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Minister: Time to Review Italy’s Laws on Terrorists

March 10, 1996

PALERMO, Sicily (AP) _ Flexible laws that allowed three Palestinian terrorists to disappear _ including the convicted killer of an elderly American Jew during a cruise ship hijacking _ may be ``a mistake″ and should be changed, Italy’s foreign minister said Sunday.

The latest to slip away was the gunman who killed Leon Klinghoffer in his wheelchair and ordered the body dumped into the Mediterranean, where the Italian liner Achille Lauro was hijacked in 1985.

News earlier this month that Youssef Magied al-Molqi failed to return to a Rome prison after a 12-day pass granted for good behavior sparked stern protests from the Clinton administration and Klinghoffer’s family. The U.S. State Department has demanded Italy hunt the terrorist down so he can serve the rest of a 30-year sentence.

Foreign Minister Susanna Agnelli, chairing a European Union ministerial meeting largely taken up by Middle East terrorism, denied that there were tensions between Italy and the United States over his disappearance.

``The United States knows perfectly well it is not due to an (Italian) government decision,″ Agnelli told reporters at the Palermo meeting. She noted that Italy’s justice minister had taken action against the judge who approved the killer’s leave.

Asked if Italy should review its laws on terrorist prisoners, Agnelli said: ``You’re probably right. The law should be changed ... I think it may have been a mistake to have the law, but the law is there and it has to be respected.″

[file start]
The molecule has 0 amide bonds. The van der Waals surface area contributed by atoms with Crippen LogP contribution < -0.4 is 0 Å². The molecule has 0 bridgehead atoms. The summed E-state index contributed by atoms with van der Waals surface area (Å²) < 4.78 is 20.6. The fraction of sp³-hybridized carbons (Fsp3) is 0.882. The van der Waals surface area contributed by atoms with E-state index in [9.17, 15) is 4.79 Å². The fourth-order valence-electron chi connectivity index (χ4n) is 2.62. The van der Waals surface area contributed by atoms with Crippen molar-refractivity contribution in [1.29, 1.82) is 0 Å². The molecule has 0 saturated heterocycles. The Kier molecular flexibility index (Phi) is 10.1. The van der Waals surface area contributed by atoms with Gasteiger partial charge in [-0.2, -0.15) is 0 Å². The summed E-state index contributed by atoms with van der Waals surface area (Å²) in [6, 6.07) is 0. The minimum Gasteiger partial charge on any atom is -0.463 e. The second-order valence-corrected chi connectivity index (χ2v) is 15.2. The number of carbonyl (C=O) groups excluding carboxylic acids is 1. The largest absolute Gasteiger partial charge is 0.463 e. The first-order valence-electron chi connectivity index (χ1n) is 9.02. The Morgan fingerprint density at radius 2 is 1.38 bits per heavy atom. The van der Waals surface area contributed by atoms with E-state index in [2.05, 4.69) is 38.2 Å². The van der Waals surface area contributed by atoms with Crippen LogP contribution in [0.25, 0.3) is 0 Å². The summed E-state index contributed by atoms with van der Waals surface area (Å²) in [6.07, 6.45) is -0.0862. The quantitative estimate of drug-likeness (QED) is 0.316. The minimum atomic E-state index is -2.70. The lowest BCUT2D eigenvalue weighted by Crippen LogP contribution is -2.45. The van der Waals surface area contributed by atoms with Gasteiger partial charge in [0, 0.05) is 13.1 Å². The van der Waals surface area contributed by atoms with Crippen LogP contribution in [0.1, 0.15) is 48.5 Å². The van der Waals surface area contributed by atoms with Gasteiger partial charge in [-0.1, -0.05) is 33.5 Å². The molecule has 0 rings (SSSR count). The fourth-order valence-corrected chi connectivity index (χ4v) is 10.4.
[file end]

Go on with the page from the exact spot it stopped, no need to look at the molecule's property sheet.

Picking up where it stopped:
But some officials insists al-Molqi’s flight should not scrap an entire furlough system. ``We have to have the courage to make mistakes,″ said Massimo De Pascalis, head of Italy’s board of prison director.

U.S. Ambassador Reginald Bartholomew was quoted in Sunday’s La Stampa, a Turin newspaper, as complaining that the affair ``reopened the wound″ for Americans. In 1991, two others of the four-man commando unit that hijacked the ship also disappeared after receiving similar ``good conduct″ passes.

Italy was put on the spot at an embarrassing time. Rome is using its current term as EU president to spearhead an international anti-terrorism initiative aimed at helping the Middle East peace accords.

But Washington does not intend to ease its demands for al-Molqi’s apprehension. U.S. President Bill Clinton and Italian officials will be at the U.S.-led anti-terrorism conference on Wednesday in an Egyptian resort.

The Achille Lauro ``wound″ dates back to immediately after the hijacking, when the Italians let the accused mastermind leave Italy shortly after a plane carrying the hijackers was forced by U.S. jet fighters to land at a Sicilian air base. The Italian government claimed it only later got evidence that Mohammed Abbas was the ringleader.

Italy has been suspected of treating Arab terrorists leniently because because of extensive economic ties in the Arab world and in hopes terrorists wouldn’t strike Italian interests.

Only one terrorist remains behind bars in Italy for the Achille Lauro hijacking.

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